Welcome back, folks. I’m honored to be joining in with the Vampire Bite Blog Hop for 2013. It might be cynical to regard this as strictly a marketing ploy, but I joined in because I actually thought I might have something to say about vampires, romance, and valentine’s day. Bear with me here, it’s going to be an interesting journey.
This story begins in 1897, with Bram Stoker birthing Dracula. Sure, the legends had existed previous to that, but Dracula is the moment that vampires truly exploded into the cultural zeitgeist. This was, not coincidentally, right around the time that Bayer began selling heroin over the counter as a cough suppressant.
Opium dens had become a huge problem for society (attendant with an implicit racism toward “the orient” – this is important), with raids occurring on a regular basis. Good, upstanding English citizens feared the encroaching reach of The East’s drugs and corruption, providing a menacing counterpoint to the tight-laced Victorian era. The common Englishman (and woman) began to talk about something that had, to that point, seemed a uniquely Eastern phenomenon: addiction.
That’s not to say that addiction hadn’t existed within English society to that point. Alcoholism has likely been around as long as we’ve been brewing and distilling, but that was the polite addiction, easier to hide and sweep under the rug. It’s distinctly more difficult to hide a heroin addict in the family and with the fact that the drugs came from “over there”, well, it just incited a lot of fear in straight-laced society.
Enter Bram Stoker and his Eastern villain. I think you can see where this is going.
Dracula spoke of the mysterious “Orient”: an Englishman stumbles upon a world that he didn’t suspect could possibly exist, along with a man with a profane hunger that drives him to unspeakable acts. Think of how that applies to heroin or cocaine or meth. Stoker even built in the concept of the “seduction of the innocent”, in which a previously pure character is seduced to this dark world against her will. She finds herself a slave to her hunger, only saved by an external force that has to kill her to save her.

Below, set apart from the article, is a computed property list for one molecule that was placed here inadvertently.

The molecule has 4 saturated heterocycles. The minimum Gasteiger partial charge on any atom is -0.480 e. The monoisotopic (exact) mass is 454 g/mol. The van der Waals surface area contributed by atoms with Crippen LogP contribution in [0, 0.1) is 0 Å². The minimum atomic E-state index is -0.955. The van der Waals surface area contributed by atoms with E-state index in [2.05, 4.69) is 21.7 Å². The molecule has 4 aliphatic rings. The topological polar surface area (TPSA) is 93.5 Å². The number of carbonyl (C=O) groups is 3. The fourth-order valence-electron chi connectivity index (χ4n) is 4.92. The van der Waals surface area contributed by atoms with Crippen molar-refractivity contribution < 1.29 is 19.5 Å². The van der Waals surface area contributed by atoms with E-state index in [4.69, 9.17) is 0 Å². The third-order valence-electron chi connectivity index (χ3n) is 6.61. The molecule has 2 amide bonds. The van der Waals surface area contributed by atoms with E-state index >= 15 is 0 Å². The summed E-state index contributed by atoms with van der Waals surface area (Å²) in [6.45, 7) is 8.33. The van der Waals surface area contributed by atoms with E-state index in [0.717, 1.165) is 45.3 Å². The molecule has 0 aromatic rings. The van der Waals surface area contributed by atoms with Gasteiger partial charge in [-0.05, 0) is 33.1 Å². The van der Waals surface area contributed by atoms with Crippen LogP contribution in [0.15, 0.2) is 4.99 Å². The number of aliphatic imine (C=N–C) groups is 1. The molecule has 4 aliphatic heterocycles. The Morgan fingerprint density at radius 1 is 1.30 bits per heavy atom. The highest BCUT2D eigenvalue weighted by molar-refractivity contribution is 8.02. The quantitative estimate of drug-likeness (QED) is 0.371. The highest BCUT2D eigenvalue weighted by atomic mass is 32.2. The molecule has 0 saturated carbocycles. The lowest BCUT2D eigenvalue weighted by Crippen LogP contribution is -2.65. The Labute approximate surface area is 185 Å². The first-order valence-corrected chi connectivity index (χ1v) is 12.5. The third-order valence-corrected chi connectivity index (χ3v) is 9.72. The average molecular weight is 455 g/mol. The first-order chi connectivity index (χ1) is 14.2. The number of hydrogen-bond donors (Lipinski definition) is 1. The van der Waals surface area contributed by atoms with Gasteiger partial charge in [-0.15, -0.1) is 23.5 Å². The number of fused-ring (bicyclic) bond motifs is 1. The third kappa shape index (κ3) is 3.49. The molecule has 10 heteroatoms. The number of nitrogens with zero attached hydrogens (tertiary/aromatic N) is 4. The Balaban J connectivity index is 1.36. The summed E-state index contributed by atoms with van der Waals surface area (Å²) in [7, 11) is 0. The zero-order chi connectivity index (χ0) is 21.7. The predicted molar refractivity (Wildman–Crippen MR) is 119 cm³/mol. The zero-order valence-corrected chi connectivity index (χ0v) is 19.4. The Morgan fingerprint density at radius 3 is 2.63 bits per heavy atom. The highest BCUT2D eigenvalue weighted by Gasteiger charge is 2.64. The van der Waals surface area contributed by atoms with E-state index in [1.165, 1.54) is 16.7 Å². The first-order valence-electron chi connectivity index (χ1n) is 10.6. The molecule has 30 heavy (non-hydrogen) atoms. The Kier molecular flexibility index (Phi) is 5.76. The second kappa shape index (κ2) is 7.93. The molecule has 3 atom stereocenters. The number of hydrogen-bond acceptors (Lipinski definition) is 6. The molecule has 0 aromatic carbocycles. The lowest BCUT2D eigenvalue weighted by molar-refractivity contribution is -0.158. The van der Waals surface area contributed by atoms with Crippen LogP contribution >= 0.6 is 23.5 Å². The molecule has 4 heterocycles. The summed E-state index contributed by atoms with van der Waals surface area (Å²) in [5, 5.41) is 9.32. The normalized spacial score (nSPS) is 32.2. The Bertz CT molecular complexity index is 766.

And so the modern vampire as a metaphor for addiction was born.
Anne Rice seemed to really get this with Interview with the Vampire. True, there is a metaphor for homosexuality buried in there as well, but Rice paints a quite convincing picture of the glamorous junkie (Lestat) who draws others into his underworld. He even seduces an innocent and later becomes a rock star. What’s more cliche than a junkie rock star?
So we come to the romance aspect of the modern vampire. The “sparkly” vampire. I set out to write this thinking that Twilight showed a profound misunderstanding of what a vampire truly represents, but I think I might be the one who had a profound misunderstanding of things. For the record, I haven’t read the Twilight books, but I have seen the first movie and read enough excerpts to have a grasp of the important point here: the abusive nature of the romance between Edward and Bella. I hear a lot of people talk about how this is a poor role model for young adults, and it definitely is, but when I think about the metaphor of the vampire as an addict, could a vampire really have any other type of relationship?
I’ve been in a relationship with an addict, and it’s actually fairly similar to the one that I saw portrayed onscreen in Twilight, right down to Bella’s alternately tragic and oh-too-cool veneer. I could relate to her behavior and some of the wish fulfillment inherent in the story. I mean I absolutely detested the story itself and have no idea if Meyer went into the story with this idea in mind – I suspect not, but the metaphor works just fine. Edward is the creepy type, alternately hot and cold, who thinks nothing of watching someone sleep when they’re not in a committed relationship (and come on, that’s creepy either way). Believe me, been there, done that.
So to sum up, people complain about how vampires are depicted today, but I’m not sure that there’s a huge difference. Sure, they’re depicted as a little more human, but I’d argued that that reflects a better understanding of addiction – it doesn’t completely turn a human being into a monster, but it does transform them. I never thought I’d reach this conclusion, but I think that a lot of these vampire stories are true to the metaphor that underlies vampires – even if I still prefer my vampires feral and evil.